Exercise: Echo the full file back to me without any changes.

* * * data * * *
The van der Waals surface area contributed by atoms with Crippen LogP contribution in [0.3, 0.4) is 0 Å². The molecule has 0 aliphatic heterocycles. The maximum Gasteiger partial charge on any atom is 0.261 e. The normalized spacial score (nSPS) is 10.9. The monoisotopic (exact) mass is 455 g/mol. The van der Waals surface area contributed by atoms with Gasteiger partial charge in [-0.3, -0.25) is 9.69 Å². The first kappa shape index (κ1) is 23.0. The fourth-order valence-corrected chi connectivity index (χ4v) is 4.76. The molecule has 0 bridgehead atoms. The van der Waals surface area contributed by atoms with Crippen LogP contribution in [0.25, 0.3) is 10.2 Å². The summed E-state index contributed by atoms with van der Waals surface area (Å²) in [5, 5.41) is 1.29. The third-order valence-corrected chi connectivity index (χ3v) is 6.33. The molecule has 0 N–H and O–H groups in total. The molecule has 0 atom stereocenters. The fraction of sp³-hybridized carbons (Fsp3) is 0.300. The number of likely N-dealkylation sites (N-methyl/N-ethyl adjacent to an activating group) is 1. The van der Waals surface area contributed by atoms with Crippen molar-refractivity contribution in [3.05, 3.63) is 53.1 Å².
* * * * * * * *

The van der Waals surface area contributed by atoms with Crippen LogP contribution in [0.3, 0.4) is 0 Å². The molecule has 0 aliphatic heterocycles. The maximum Gasteiger partial charge on any atom is 0.261 e. The normalized spacial score (nSPS) is 10.9. The monoisotopic (exact) mass is 455 g/mol. The van der Waals surface area contributed by atoms with Gasteiger partial charge in [-0.3, -0.25) is 9.69 Å². The first kappa shape index (κ1) is 23.0. The fourth-order valence-corrected chi connectivity index (χ4v) is 4.76. The molecule has 0 bridgehead atoms. The van der Waals surface area contributed by atoms with Crippen LogP contribution in [0.25, 0.3) is 10.2 Å². The summed E-state index contributed by atoms with van der Waals surface area (Å²) in [5, 5.41) is 1.29. The third-order valence-corrected chi connectivity index (χ3v) is 6.33. The molecule has 0 N–H and O–H groups in total. The molecule has 0 atom stereocenters. The fraction of sp³-hybridized carbons (Fsp3) is 0.300. The number of likely N-dealkylation sites (N-methyl/N-ethyl adjacent to an activating group) is 1. The van der Waals surface area contributed by atoms with Crippen molar-refractivity contribution in [3.05, 3.63) is 53.1 Å².